Why Have Battery Backup?
If you want to make VoIP phone calls when the power is out, you need a battery backup.
Battery backups are a good idea for computers and home office with potentially sensitive data. They also allow you keep the Internet up and running during a power outage.
How do battery backups work?
A battery backup is contained in a power strip, called an Uninterruptible Power Supply (UPS). A UPS will provide emergency power if external power is lost.
Battery Backup for VoIP systems?
VoIP phone systems need electricity and Internet to function. In the event of a power outage, a battery backup unit will give you the opportunity to keep making calls for a short period of time.
In the event of a total blackout, Internet may not be available because the Internet service provider will also lose power.
Other Uses for Battery Backup
The primary use of a UPS is during power failure. However, some UPS devices are also capable of mitigating the effects of:
- power surges
- power spikes and sags
- noise, or high frequency disruption from nearby equipment
- frequency instability (expressed in Hz)
- "harmonic distortion," which may affect audio quality
You will see the acronym VA/W on battery backup products. These letters stand for Volt-ampere/Watts, which both measure maximum energy for the unit (in different ways). VA measures the amount of electricity in an alternating current (think voltage). Watts measure the rate of energy conversion, or power over time (energy per second).
Because of the way alternating current works, the VA rating will always be higher than the wattage on a battery backup product. See what measurements are labeled on your electronics or VoIP equipment and buy accordingly. In general, most electronics will give you wattage (as seen on your computer's power supply). The higher the wattage, the longer you can use battery power.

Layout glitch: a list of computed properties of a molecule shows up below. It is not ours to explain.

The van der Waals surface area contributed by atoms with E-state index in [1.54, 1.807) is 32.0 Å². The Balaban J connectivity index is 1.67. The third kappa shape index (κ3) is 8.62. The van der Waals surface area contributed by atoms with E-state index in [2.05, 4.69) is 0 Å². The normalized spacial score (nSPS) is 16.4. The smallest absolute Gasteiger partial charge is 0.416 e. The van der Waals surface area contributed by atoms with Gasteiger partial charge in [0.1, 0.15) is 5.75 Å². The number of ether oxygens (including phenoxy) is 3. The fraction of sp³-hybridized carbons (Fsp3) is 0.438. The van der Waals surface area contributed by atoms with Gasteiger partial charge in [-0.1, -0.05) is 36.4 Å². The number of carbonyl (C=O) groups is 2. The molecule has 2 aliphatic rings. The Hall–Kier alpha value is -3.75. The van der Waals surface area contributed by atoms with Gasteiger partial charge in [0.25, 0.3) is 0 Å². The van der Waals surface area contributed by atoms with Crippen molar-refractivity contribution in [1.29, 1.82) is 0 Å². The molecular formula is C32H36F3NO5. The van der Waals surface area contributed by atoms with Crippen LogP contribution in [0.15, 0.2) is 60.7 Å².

You can get good UPS devices from $50 to $150.
What is a good UPS device?
A good battery backup will have quick switchover to battery power. This is crucial for maintaining electricity to systems (such as a computer). You can test this by unplugging the UPS from its socket and seeing if attached electronics remain on (make sure you backup your computer first).
The CyberPower CP600LCD is a very good low-end UPS. It can manage a total of 340Watts, and has 8 available outlets. The CP600LCD protects against surges, spikes, sags, and brownouts. Like the title says, it comes with a handy LCD screen. $64.
This is another basic battery backup with heftier capacity. It has 10 outlets and can carry up to 450W. $90.
Another CyberPower with the "Intelligent LCD." The CP825LCD has 8 outlets in a compact design with 450W. Like the CP600, this battery backup protects against power abnormalities, not just power loss. $80.
The Tripp Lite AVR900U is a battery backup with 12 outlets and 480W. It protects against all the aforementioned power problems: spikes, sags, brownouts, etc. The Tripp Lite AVR900U also features noise filtering from various electrical and radio sources, which may help with audio quality. $88.